Cutting aid costs jobs

Issue 

By Norm Dixon

According to Janet Hunt of the Australian Council for Overseas Aid, an increase in the foreign aid budget would create jobs for Australian teachers, doctors, dentists, engineers, technicians and others. Given the massive needs of the Third World, the scope is unlimited.

Contrary to its promises, the Hawke government has slashed international aid by 17% in real terms since 1984-85. Aid has declined from 0.5% to 0.33% of national income.

Hunt says the main priority is "training people from the developing world", but there is "certainly a role for Australians to be employed as trainers to help improve education, literacy, health and increase the provision of safe water".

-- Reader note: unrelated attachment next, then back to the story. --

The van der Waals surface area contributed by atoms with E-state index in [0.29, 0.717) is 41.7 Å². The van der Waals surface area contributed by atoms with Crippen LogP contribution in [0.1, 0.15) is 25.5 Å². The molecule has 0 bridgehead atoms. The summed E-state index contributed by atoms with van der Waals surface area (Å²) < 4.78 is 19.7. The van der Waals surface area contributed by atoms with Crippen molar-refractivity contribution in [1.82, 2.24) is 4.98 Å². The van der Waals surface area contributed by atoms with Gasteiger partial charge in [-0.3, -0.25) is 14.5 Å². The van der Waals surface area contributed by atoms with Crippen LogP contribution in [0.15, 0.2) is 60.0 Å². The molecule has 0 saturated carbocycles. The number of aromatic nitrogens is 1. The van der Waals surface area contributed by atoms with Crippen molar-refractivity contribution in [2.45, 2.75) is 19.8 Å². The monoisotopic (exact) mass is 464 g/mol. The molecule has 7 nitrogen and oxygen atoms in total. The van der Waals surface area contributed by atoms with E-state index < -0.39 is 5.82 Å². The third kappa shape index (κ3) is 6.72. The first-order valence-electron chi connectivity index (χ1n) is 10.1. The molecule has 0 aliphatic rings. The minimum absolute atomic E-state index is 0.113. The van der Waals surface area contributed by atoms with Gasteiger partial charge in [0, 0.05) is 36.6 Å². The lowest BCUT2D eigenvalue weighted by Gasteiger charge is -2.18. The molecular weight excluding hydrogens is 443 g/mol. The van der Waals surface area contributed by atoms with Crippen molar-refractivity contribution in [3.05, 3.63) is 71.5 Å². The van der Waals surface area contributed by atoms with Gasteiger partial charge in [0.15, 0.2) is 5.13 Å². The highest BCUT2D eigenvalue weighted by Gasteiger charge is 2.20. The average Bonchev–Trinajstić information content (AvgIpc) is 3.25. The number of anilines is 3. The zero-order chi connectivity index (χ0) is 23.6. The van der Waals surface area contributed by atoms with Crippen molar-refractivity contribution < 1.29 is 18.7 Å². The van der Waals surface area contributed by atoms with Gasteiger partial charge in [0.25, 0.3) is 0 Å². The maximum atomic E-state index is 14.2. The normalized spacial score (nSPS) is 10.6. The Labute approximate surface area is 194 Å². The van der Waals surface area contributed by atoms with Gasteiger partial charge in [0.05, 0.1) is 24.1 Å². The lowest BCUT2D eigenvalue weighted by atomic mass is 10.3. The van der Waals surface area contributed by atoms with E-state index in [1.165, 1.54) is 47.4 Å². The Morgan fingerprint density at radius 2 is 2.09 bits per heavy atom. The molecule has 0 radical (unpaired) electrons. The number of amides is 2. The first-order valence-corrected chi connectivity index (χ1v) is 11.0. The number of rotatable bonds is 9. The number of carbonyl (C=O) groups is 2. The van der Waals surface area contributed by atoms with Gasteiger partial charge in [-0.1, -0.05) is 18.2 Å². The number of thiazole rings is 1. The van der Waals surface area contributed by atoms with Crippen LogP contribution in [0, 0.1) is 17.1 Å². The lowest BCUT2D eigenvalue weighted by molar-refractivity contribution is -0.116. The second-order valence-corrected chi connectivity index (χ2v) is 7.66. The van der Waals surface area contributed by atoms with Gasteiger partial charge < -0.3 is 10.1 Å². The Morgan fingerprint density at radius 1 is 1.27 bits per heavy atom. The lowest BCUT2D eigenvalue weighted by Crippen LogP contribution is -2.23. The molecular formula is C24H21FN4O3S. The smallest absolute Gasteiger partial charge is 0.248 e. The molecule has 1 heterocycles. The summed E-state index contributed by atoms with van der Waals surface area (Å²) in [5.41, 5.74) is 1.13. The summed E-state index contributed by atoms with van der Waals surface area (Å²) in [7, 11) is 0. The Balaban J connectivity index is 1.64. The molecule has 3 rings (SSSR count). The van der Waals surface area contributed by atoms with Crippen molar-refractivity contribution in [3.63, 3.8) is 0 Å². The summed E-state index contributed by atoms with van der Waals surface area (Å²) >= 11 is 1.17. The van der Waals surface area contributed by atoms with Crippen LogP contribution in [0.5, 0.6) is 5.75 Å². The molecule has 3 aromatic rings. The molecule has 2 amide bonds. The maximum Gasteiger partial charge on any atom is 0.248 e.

The needs of the Third World include mass immunisation of children (which requires hundreds of health workers) and provision of safe water for 1.75 billion people and adequate sanitation for 3 billion (requiring virtually unlimited numbers of health workers, educators and technicians). There is a huge shortage of agricultural scientists and engineers to educate people in land use and appropriate technology, and to construct storage facilities. Campaigns against illiteracy require large numbers of teachers.

Hunt points out that aid to Third World development is not only humanitarianism. About 20% of unemployment in the United States is due to loss of export markets caused by declining economic activity in the Third World.

Other studies estimate that 2 to 3 million jobs have been lost in Western Europe because of reduced trade with the Third World, and that over a two-year period Canada lost $1.5 billion in exports and about 50,000 jobs.

"When the government came to power", Hunt said, "aid was 0.51% of GNP. Had it remained at that level, by this year we would have spent an additional $662 million on aid. Using the IMF formula, which takes into account a whole range flow-on effects, we can assume that the drop in aid has caused a drop in Australian GNP of over $1 billion this financial year."